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Composite and/or compound key

Posted on 2000-02-14
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I'm doing an assignment on relational data analysis, and I have a problem with normalisation of data ,I'm familiar with Primary keys and
Foreign keys, but in my book it mentions "composite or compound key" any idea what this is ?
 
Any help greatly appreciated
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Question by:DWB
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by:brewdog
ID: 2520568
Sure. You do not have to select just one field as the primary key in your tables. For instance, in a fast food restaurant, you might have an orders table that looks like:

OrderNumber     OrderItemNumber       ProductNumber       Price
1                               1                             27                    .99
1                               2                             39                   2.47

and so on. You need the OrderNumber field so that you know to group a number of items on an order, but that can't be your primary key by itself. So, in this case, you could combine OrderNumber and OrderItemNumber and have your unique identifier. (OrderItemNumber would be the sequential number of the item being ordered by one customer.)

Does that make sense?

brewdog
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by:DWB
ID: 2520616

I believe I understand:

Simplistic terms, Simple Keys for a single table; Compound/Composite Keys span more than one table?

Now: A balance between the number of tables and the storage efficiency is called for here, correct?
Either way, this will cause a secondary key to exist. Decisions - put up with nulls in order that a small number of tables is obtained OR increase the number of tables with no nulls? True/False.

I’m I on the right track?
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brewdog earned 50 total points
ID: 2520627
Not quite. Primary Keys *always* refer to a single table. You can't have a primary key spanning more than one table. More than one *field* in a table, not more than one table.

Here is another example: an employee database.

I want to keep track of all of my employees, so I have an Employment table. My initial thought would be to make Social Security Number my primary key, but then I have a decision to make: what if an employee leaves and returns? Do I update their HireDate, or do I want to keep a history of their comings and goings? If I want the history, then Social Security Number and HireDate would be a great combination primary key. I highlight both fields (using my Ctrl key and clicking on each row selector) and then click the primary key button on the toolbar.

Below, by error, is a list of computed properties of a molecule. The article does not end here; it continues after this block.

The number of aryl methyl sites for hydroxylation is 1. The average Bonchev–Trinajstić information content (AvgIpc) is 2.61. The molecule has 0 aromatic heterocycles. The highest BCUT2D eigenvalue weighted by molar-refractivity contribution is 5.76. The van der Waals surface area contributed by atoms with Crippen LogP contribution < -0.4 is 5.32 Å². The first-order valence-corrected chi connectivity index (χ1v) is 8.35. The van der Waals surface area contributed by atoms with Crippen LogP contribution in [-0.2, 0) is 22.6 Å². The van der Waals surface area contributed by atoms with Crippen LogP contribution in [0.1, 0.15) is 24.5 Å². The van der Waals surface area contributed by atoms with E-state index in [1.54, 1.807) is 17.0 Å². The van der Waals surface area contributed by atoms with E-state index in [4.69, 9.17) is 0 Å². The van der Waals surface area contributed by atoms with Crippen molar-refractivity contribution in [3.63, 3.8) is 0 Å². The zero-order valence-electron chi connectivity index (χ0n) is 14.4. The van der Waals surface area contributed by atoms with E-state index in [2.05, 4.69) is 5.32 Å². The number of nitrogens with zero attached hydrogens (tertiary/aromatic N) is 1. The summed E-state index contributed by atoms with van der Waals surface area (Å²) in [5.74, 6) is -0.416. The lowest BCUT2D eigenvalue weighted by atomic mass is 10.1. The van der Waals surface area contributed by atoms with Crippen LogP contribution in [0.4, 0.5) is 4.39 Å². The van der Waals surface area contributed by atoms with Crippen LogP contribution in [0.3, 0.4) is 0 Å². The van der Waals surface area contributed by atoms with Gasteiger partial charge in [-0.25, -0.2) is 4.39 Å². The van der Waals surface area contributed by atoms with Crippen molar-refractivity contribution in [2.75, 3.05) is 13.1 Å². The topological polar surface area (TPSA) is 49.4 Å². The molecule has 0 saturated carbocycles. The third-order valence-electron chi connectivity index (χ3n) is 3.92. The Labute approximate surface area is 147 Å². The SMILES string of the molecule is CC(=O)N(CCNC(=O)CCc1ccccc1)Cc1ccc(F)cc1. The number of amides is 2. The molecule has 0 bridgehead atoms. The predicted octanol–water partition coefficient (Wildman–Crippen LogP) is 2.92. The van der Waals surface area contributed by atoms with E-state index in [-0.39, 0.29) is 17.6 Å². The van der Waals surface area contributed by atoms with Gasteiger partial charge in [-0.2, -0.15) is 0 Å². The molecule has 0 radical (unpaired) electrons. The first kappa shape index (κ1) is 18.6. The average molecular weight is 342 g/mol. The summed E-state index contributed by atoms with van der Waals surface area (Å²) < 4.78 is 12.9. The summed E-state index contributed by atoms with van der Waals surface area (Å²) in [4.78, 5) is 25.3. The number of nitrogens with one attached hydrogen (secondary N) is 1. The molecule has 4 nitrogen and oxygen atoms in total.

You're second thought is right on track, though. You can't have nulls in primary key fields, so if you expect some entries to be null, you might want to consider breaking that field (with some other related fields, most likely) out into another table. And as you say, there is a balance: having 25 two-field tables just to keep yourself from storing nulls is not going to help, especially if you ever have to write queries. On the other hand, having all 50 fields in one table may not be helpful either.

Be logical, and always consider what the database will be used for and by whom. Sometimes it doesn't matter enough to break the data out, and sometimes it's crucial.

brewdog
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Author Comment

by:DWB
ID: 2520634

I believe I understand:

Simplistic terms, Simple Keys for a single table; Compound/Composite Keys span more than one table?

Now: A balance between the number of tables and the storage efficiency is called for here, correct?
Either way, this will cause a secondary key to exist. Decisions - put up with nulls in order that a small number of tables is obtained OR increase the number of tables with no nulls? True/False.

I’m I on the right track?
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Author Comment

by:DWB
ID: 2520649
I should have but you on my Valentine list.  As always your help is invaluable.  

Cheers
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Expert Comment

by:Dedushka
ID: 2520650
Hi,
"composite or compound key" - combination of fields that are unique identifier. There are several different keys may be determined for one table, they can be single keys or composite keys, one of them we usually choose as "primary" key. Other keys are defined as unique indexes. To define composite key as primary key you should highlight all fields you need and click "key" button on toolbar. On the left of each field in composite key you'll see "key" icon.

:-)
Dedushka
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Author Comment

by:DWB
ID: 2520664
Thanks!!

I'll drop you a  line this weekend!
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Expert Comment

by:Dedushka
ID: 2520683
OK,
I'm looking forward for your message.
My best wishes,
Dedushka
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Expert Comment

by:Dedushka
ID: 2520697
By the way, in theory there is no difference between keys, but in practice, "primary" key determines sort order for storing table. When you open table in datasheet view, you'll see data sorted according "primary" key.
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by:brewdog
ID: 2522926
Glad I could help out, DWB. :o)
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